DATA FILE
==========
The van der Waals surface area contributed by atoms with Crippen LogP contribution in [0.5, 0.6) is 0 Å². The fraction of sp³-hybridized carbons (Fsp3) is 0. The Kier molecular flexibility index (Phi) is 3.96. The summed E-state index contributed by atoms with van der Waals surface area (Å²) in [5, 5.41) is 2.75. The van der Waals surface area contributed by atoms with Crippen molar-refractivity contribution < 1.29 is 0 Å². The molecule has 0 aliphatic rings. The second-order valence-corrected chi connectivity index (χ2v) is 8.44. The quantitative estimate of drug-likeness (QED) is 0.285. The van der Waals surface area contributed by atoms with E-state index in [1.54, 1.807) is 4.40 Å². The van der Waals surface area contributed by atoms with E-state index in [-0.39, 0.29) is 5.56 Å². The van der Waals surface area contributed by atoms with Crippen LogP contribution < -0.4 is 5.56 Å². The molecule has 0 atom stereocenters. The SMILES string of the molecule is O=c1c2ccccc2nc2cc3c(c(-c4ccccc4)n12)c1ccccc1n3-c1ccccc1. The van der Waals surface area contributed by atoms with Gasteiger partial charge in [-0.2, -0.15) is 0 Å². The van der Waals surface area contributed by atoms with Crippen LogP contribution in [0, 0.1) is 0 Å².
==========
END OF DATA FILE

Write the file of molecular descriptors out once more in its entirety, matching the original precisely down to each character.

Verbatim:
The van der Waals surface area contributed by atoms with Crippen LogP contribution in [0.5, 0.6) is 0 Å². The fraction of sp³-hybridized carbons (Fsp3) is 0. The Kier molecular flexibility index (Phi) is 3.96. The summed E-state index contributed by atoms with van der Waals surface area (Å²) in [5, 5.41) is 2.75. The van der Waals surface area contributed by atoms with Crippen molar-refractivity contribution < 1.29 is 0 Å². The molecule has 0 aliphatic rings. The second-order valence-corrected chi connectivity index (χ2v) is 8.44. The quantitative estimate of drug-likeness (QED) is 0.285. The van der Waals surface area contributed by atoms with E-state index in [1.54, 1.807) is 4.40 Å². The van der Waals surface area contributed by atoms with E-state index in [-0.39, 0.29) is 5.56 Å². The van der Waals surface area contributed by atoms with Crippen LogP contribution < -0.4 is 5.56 Å². The molecule has 0 atom stereocenters. The SMILES string of the molecule is O=c1c2ccccc2nc2cc3c(c(-c4ccccc4)n12)c1ccccc1n3-c1ccccc1. The van der Waals surface area contributed by atoms with Gasteiger partial charge in [-0.2, -0.15) is 0 Å². The van der Waals surface area contributed by atoms with Crippen LogP contribution in [0, 0.1) is 0 Å².